April 1, 2010

CATI's Wagner in Washington: Giving, Getting Insight

By Dave Buchanan, UW-Parkside

When Matt Wagner (left) went to Washington in March, he was looking for a little give and take. Representing the University of Wisconsin-Parkside Small Business Development Center (SBDC), Wagner was in the capital as an invited guest at a forum sponsored by the White House Council for Auto Communities. Wagner was asked to provide insight into “on the ground” issues and challenges of helping entrepreneurs, companies, and workers create new economic and employment opportunities.

Wagner offered what he called “a view from the trenches” of entrepreneurship.

“Remember, these are Washington folks, they don’t see what’s happening in the trenches as much,” Wagner said. “My focus was on the Parkside SBDC and what we’ve been doing with our partners relative to workforce development and entrepreneurship.”

A program of UW-Parkside’s School of Business and Technology, the SBDC offers entrepreneurs and existing southeastern Wisconsin businesses education, training, and one-on-one counseling. It also connects businesses to faculty, students, and other university resources.

Wagner said he’s seen a doubling in the number of people taking his entrepreneur classes in the last few months as the economy struggles to rebound and unemployment remains high. One of the problems he pointed out to government officials while in Washington—what he called “a headache” for entrepreneurs—is income generation for a start-up company.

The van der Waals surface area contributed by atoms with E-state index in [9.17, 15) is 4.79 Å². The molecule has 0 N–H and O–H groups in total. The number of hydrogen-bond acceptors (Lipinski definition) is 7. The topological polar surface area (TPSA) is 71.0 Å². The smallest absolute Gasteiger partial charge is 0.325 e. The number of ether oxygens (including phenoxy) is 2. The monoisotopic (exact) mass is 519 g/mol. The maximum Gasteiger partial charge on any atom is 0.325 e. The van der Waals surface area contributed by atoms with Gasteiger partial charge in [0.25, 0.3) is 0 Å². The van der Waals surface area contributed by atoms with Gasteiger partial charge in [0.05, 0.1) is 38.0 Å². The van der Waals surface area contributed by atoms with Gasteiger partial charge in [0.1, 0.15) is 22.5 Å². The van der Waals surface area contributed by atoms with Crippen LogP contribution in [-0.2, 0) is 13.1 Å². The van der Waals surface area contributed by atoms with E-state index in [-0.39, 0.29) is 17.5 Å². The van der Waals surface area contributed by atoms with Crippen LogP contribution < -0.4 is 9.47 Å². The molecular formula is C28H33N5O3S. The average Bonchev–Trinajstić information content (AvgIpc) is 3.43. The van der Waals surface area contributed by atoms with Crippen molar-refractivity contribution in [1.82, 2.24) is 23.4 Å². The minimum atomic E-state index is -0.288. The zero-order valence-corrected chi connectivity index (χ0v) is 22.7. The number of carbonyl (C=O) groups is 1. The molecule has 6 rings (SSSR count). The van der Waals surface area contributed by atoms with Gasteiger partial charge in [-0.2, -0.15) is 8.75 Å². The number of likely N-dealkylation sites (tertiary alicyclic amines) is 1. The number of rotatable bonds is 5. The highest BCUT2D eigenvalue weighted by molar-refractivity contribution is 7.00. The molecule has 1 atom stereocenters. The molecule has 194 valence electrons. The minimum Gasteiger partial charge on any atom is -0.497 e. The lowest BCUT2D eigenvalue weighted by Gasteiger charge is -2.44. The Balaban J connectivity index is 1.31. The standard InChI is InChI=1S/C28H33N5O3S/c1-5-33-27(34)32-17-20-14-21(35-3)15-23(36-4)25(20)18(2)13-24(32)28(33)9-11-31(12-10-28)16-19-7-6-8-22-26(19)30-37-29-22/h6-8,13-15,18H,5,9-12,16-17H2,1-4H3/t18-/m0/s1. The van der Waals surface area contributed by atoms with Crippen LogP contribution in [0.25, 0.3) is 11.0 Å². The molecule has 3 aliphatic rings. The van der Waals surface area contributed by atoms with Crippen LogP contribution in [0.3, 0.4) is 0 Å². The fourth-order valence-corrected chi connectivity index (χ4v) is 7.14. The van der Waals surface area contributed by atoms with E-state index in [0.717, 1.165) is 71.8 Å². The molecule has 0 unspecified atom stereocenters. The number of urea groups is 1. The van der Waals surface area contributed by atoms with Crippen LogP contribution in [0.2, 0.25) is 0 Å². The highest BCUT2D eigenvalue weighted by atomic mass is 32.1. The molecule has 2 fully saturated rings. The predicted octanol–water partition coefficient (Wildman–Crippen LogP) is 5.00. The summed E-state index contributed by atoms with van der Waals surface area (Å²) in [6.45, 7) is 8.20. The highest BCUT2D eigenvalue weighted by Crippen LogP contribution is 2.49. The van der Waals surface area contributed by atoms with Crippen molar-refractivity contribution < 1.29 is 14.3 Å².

“When you are on unemployment and you launch a business, if you start to generate income, you start to lose your unemployment [benefits]. When in reality, you’re still not able to ‘pay yourself’ a salary once all of your expenses are accounted for each month. So, there are some policy implications of more unemployed going into entrepreneurship,” Wagner said.

While giving Washington officials a dose of entrepreneurial reality, Wagner also did some taking. Top on his “to-do” list was taking a peek into the capital’s crystal ball.

“The thing I took away was some insight on what’s coming down the pike,” he said. “Anytime we can get a jump on what new initiatives might be coming out of D.C.; things we can work on with our political leaders, here at UW-Parkside, and also with our economic development partners, we stand a better chance at putting proposals together that might bring funding here.”